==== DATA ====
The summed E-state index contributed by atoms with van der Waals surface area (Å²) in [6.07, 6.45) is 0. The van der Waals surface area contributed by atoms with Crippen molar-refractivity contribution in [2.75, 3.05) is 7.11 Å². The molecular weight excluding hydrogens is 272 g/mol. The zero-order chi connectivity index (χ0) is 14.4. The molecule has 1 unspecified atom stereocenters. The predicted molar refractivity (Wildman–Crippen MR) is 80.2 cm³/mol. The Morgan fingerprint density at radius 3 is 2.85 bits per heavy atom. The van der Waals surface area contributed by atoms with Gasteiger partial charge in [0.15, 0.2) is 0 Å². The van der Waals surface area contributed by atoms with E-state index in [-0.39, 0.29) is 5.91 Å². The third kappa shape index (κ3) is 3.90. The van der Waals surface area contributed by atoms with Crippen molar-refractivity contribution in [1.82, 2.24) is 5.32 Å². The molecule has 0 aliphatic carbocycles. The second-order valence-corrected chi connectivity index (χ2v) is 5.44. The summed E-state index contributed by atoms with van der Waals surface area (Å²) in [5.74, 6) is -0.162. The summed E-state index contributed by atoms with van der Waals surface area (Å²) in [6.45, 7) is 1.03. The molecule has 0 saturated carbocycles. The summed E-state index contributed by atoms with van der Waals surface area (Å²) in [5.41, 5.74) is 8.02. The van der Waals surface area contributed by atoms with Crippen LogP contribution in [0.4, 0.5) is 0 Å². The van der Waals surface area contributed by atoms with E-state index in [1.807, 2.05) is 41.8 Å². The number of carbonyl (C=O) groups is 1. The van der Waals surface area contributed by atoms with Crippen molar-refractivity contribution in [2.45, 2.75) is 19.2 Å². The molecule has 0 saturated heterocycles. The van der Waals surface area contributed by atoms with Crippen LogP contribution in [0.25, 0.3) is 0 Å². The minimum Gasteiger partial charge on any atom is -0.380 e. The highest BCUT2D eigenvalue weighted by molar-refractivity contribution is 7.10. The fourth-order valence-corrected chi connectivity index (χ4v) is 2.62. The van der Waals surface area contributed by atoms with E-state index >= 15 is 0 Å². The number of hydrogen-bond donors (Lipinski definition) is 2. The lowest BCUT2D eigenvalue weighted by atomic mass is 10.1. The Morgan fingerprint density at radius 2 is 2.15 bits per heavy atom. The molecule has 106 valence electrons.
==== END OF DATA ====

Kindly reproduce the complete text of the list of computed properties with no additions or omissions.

The summed E-state index contributed by atoms with van der Waals surface area (Å²) in [6.07, 6.45) is 0. The van der Waals surface area contributed by atoms with Crippen molar-refractivity contribution in [2.75, 3.05) is 7.11 Å². The molecular weight excluding hydrogens is 272 g/mol. The zero-order chi connectivity index (χ0) is 14.4. The molecule has 1 unspecified atom stereocenters. The predicted molar refractivity (Wildman–Crippen MR) is 80.2 cm³/mol. The Morgan fingerprint density at radius 3 is 2.85 bits per heavy atom. The van der Waals surface area contributed by atoms with Gasteiger partial charge in [0.15, 0.2) is 0 Å². The van der Waals surface area contributed by atoms with E-state index in [-0.39, 0.29) is 5.91 Å². The third kappa shape index (κ3) is 3.90. The van der Waals surface area contributed by atoms with Crippen molar-refractivity contribution in [1.82, 2.24) is 5.32 Å². The molecule has 0 aliphatic carbocycles. The second-order valence-corrected chi connectivity index (χ2v) is 5.44. The summed E-state index contributed by atoms with van der Waals surface area (Å²) in [5.74, 6) is -0.162. The summed E-state index contributed by atoms with van der Waals surface area (Å²) in [6.45, 7) is 1.03. The molecule has 0 saturated carbocycles. The summed E-state index contributed by atoms with van der Waals surface area (Å²) in [5.41, 5.74) is 8.02. The van der Waals surface area contributed by atoms with Crippen LogP contribution in [0.4, 0.5) is 0 Å². The van der Waals surface area contributed by atoms with E-state index in [1.807, 2.05) is 41.8 Å². The number of carbonyl (C=O) groups is 1. The van der Waals surface area contributed by atoms with Crippen molar-refractivity contribution in [2.45, 2.75) is 19.2 Å². The molecule has 0 saturated heterocycles. The van der Waals surface area contributed by atoms with Crippen LogP contribution in [0.25, 0.3) is 0 Å². The minimum Gasteiger partial charge on any atom is -0.380 e. The highest BCUT2D eigenvalue weighted by molar-refractivity contribution is 7.10. The fourth-order valence-corrected chi connectivity index (χ4v) is 2.62. The van der Waals surface area contributed by atoms with E-state index >= 15 is 0 Å². The number of hydrogen-bond donors (Lipinski definition) is 2. The lowest BCUT2D eigenvalue weighted by atomic mass is 10.1. The Morgan fingerprint density at radius 2 is 2.15 bits per heavy atom. The molecule has 106 valence electrons.